"Malaysia Prime Minister Mahathir Mohamad and the Sultan of Johor are seen in a blue Proton Saga... "When asked whether there is any tension with the sultan, Dr Mahathir said: “No, I don’t see anything because I went to see him and he drove me to the airport. I don’t want to comment on the sultans because if I say anything that is not good then it’s not nice because he is the sultan”"

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Friday, December 25, 2009

"The most radical revolutionary will become a conservative the day after the revolution." - Hannah Arendt


Eight questions for Jonathan Rauch | The Economist

"DIA: Since your book "Kindly Inquisitors" came out, free speech has taken quite a few more knocks, culminating in a recent non-binding resolution from a UN body banning "defamation of religion". Have things gotten worse since 1995? And are free-speech advocates right to fight back by, for example, publishing cartoons of Muhammad in Danish newspapers?

Mr Rauch: Things are worse and better, depending where you look. Since K.I., free speech has learned to fight back against political correctness on university campuses. FIRE, for example, has made university administrators worry about getting sued or shamed if they cave in to repressive demands. That represents an important shift in the power equation.

On the other hand, campaigns by Islamic extremists to shut down full and frank discussion of religion seem to have made headway in Europe...

Freedom of expression and freedom of religion are the two great bulwarks of modern liberalism, and neither is self-enforcing. As we have learned in American universities, political correctness and other kinds of campaigns to muzzle dissent on grounds of sensitivity are really about power, not compassion, and the only thing power respects is power...

DIA: In the past you've had some critical things to say about the blogosphere. Do you see blogging as an inferior form of journalism?

Mr Rauch: I only wish more bloggers would do journalism. Meaning: independently check (alleged) facts before publishing them. Ask people for comment before printing claims about them or attributing hearsay to them. Leave the house and find things out, preferably things that surprise and confound one's initial predispositions. Try to provide some balance. Understand that people can be hurt or even ruined by what writers write, so there is some real need for compassion and caution. Understand that an all-purpose snarky attitude is no substitute for the specialised knowledge that comes from working a beat.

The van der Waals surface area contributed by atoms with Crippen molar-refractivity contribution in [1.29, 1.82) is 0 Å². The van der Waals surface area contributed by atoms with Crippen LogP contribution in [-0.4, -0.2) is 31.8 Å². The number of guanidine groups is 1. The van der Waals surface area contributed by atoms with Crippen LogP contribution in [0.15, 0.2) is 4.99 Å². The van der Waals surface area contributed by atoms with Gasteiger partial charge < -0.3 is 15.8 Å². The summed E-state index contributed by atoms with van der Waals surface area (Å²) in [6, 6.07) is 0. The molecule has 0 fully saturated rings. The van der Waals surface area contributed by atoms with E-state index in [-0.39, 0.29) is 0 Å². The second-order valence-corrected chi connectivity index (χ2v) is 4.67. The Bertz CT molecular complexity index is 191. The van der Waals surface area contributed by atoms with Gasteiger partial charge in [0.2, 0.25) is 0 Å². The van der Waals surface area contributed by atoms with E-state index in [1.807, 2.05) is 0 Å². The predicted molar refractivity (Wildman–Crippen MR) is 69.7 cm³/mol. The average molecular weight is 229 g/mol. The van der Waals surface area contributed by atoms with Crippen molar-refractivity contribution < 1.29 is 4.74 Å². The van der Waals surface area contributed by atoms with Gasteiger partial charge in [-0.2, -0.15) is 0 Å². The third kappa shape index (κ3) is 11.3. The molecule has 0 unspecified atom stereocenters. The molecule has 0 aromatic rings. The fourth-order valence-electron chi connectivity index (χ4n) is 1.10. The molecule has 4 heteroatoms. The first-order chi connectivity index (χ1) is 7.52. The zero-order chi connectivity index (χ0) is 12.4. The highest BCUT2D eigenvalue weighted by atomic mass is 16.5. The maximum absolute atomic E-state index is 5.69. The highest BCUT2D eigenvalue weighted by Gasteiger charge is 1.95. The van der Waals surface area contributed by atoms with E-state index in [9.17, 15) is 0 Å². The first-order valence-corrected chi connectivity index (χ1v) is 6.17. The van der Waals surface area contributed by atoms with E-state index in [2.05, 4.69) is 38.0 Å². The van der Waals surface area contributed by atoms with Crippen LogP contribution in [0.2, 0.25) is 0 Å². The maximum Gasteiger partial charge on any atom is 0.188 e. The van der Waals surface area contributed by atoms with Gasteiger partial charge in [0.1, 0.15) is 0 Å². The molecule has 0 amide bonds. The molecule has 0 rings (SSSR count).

Newsrooms teach these values. The blogosphere seems, too often anyway, to teach contempt for them.

Luckily, he's Jewish and gay, so he's more or less immune to criticism.

From reviews of Kindly Inquisitors: The New Attacks on Free Thought:

"A compelling defense of free speech against its new enemies, who range from the mosques of Iran to the groves of American academe...

Rauch divides challengers to free speech into three camps: ``fundamentalists,'' who believe truth is obvious and not to be questioned; ``egalitarians,'' who think that the beliefs of all sincere people deserve equal respect; and ``humanitarians,'' who hold that one must never offend. But whether they are Moslems enraged at negative portrayals of Islam, creationists pressing to have their theory taught along with evolution, or minorities imposing university codes against ``hate speech,'' all these groups wish to revive the Inquisition notion that ``people who hold wrong and hurtful opinions should be punished for the good of society.''

Rauch's strength here lies in his relentless insistence that liberal science, though hurtful at times, is the best means of advancing knowledge and avoiding ``herdthink.''"
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